DC June 18, 2007 at 6:11 am

Well, if your object is simply to keep me in this, Person, I have to admit that you are besting me. I hadn’t checked this thread up until just now, and didn’t expect to write more, but I’ll put in another counter-post.

DC:Your critique showed that Kinsella committed the crime of assuming a libertarian philosophy before commenting on current events

Person: No, he assumed “IP rights are invalid, physical property rights aren’t”.

Also known as a basic libertarian world view, with the latter claim predicating the first.

That’s not the same thing. It would be just as absurd — given what he posted — to describe “not enforcing property rights in a factory” as “breaking” something, as it would be to describe “not enforcing patents in an invention” as breaking something. That was the point, which has still eluded you.

This is rhetorical, since this point hasn’t eluded me: I (and others) have highlighted it above and dealt with it. Moving beyond this assertion would be a step forward. If you feel comfortable where you are, asserting victory and my ignorance, feel free to stay there, though. I’m not here to rock conceptual boats.

Person June 18, 2007 at 8:12 am

No, he assumed “IP rights are invalid, physical property rights aren’t”.

Also known as a basic libertarian world view, with the latter claim predicating the first.

It’s not a “basic” libertarian world view, if many libertarians don’t accept it.

This is rhetorical, since this point hasn’t eluded me: I (and others) have highlighted it above and dealt with it.

Where have you dealt with it? Be specific. You already admitted you spent the whole time assuming your conclusion, but that’s “okay” because this is a libertarian web site.

DC June 18, 2007 at 9:38 am

It’s not a “basic” libertarian world view, if many libertarians don’t accept it.

It’s the line of thought expressed in Mises, Rothbard, Walter Block, Hoppe, Roderick Long, . . .okay, I’m sorry. I’ll look for a 100%, unanimous, all-in-this-together agreement next time before saying that an idea is a basic notion in the philosophy. Let me rephrase: “Kinsella assumes one of the most common principles in libertarian philosophy in this blog post.” Better?

Keep in mind that many libertarians who seem OK with IP practices like copyright (most famously Rothbard) don’t actually think that “intellectual property rights” exist. Rothbard, of course, grounded his theory of copyright explicitly in property rights and contract, since he didn’t buy the argument that ideas could be owned.

Where have you dealt with it?

Posted by DC at June 14, 2007 11:06 AM
Posted by DC at June 14, 2007 3:01 PM
Posted by DC at June 14, 2007 2:02 PM

[Hint: It ultimately has to do with scarcity. You are assuming debatable conclusions from a different argument and are presuming these to be a valid objection to this one.]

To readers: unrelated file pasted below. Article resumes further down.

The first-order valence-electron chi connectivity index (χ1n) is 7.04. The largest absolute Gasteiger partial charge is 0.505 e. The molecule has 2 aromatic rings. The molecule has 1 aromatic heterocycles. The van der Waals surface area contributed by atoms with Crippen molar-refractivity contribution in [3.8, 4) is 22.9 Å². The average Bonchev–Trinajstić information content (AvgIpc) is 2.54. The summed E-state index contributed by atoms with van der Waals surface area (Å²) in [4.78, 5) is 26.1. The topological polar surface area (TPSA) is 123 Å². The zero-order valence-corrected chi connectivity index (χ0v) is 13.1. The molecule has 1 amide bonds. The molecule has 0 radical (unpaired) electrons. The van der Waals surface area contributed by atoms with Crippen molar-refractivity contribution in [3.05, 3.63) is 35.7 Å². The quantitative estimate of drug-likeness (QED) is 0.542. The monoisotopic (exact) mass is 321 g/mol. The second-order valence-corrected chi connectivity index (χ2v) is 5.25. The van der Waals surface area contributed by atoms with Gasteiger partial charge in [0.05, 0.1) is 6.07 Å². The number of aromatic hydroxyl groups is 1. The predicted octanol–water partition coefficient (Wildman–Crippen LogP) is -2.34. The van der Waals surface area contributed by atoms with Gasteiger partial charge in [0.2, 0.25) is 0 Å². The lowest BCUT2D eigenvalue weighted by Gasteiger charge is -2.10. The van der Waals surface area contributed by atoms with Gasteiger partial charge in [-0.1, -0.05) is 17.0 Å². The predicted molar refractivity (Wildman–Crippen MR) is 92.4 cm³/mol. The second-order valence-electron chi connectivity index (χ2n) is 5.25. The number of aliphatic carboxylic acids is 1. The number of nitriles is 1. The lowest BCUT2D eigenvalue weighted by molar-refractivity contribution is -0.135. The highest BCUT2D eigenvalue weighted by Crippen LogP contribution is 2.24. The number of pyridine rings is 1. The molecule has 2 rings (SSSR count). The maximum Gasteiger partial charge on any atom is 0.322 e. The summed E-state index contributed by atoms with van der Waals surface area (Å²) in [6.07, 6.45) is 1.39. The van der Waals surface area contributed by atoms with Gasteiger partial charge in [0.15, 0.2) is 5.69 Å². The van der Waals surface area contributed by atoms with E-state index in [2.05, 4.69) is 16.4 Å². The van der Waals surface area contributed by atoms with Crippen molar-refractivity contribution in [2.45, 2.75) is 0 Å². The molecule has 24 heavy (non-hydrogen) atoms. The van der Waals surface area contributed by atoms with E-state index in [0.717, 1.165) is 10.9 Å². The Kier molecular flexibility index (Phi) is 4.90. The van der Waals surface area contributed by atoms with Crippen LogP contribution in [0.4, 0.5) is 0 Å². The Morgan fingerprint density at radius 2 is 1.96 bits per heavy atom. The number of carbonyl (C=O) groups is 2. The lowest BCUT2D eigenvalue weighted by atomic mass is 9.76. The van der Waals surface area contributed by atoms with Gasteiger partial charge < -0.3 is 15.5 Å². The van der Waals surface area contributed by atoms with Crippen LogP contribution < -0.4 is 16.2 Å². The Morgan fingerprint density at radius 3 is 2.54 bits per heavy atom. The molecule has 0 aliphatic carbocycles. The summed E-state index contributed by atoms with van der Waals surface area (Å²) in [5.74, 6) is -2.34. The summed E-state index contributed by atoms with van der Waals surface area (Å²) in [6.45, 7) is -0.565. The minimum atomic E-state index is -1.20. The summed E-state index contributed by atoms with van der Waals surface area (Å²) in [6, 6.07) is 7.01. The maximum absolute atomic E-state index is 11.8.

You already admitted you spent the whole time assuming your conclusion, but that’s “okay” because this is a libertarian web site.

This bit makes me think that you haven’t yet gotten my point, nor the reason why Kinsella made that blog post. Do you still think that the blog was an argument attacking the validity of intellectual property?

Person June 18, 2007 at 10:34 am

Let me rephrase: “Kinsella assumes one of the most common principles in libertarian philosophy in this blog post.” Better?

Even then, no. “IP is invalid” would be an *implication* of a principle, not the principle itself. And it’s not as widely-accepted as you claim, if M. Friedman, Rand, and (see below) Rothbard accept some form of IP.

Rothbard, of course, grounded his theory of copyright explicitly in property rights and contract, since he didn’t buy the argument that ideas could be owned.

What does it matter if he specifically believed that “ideas can be owned” or not; he supports of the *substance* of “idea ownership” that its supporters want.

Me:Where have you dealt with it?

You: Posted by DC … [Hint: It ultimately has to do with scarcity. You are assuming debatable conclusions from a different argument and are presuming these to be a valid objection to this one.]

*sigh*

I knew your attention span wasn’t very long, but you had to go and prove it again. Let’s go back and find out what the “it” in “dealt with it” refers to. Here’s my post that describes the “it”:

It would be just as absurd — given what he posted — to describe “not enforcing property rights in a factory” as “breaking” something, as it would be to describe “not enforcing patents in an invention” as breaking something. That was the point, which has still eluded you.

Now, how do any of your posts address that? They don’t!

This bit makes me think that you haven’t yet gotten my point, nor the reason why Kinsella made that blog post. Do you still think that the blog was an argument attacking the validity of intellectual property?

Have you settled on what you think Kinsella was trying to prove?

I though it was clear from the beginning that my posts in no way depended on what Kinsella was trying to prove, just that his reasoning was inconsistent. “Breaking” a patent is just like “breaking” a property right; the only difference is which you like. “Breaking” is therefore a neutral term to use, and doesn’t warrant Stephan’s mockery.

Michael June 18, 2007 at 10:38 am

DC, you really should stop rising to Person’s bait. He has been an ass to you the entire time, and he has clearly shown that he is not interested in “intelligent and civil” discourse. Whether he is a troll or not, you’re wasting your time and effort on him.

DC June 18, 2007 at 10:54 am

Michael, thanks for the interjection. I said twice before that I was done, but then I came back both times. You are right, of course, about the quality and meaningfulness of this entire thread.

I may have made 2 mistakes in this comment thread by continuing, but I’ll be sure to forget about responding to Person’s flaming in any way in the future. I should have listened to my own advice only a few posts into this. :)

Person June 18, 2007 at 11:01 am

Michael, I’m curious, how would you characterize Stephan_Kinsella’s original post? Was that an intelligent post, which revealed some kind of useful insight, or was it just mindless posturing? Think about it.

Oh, and can you give specific examples of me being an ass?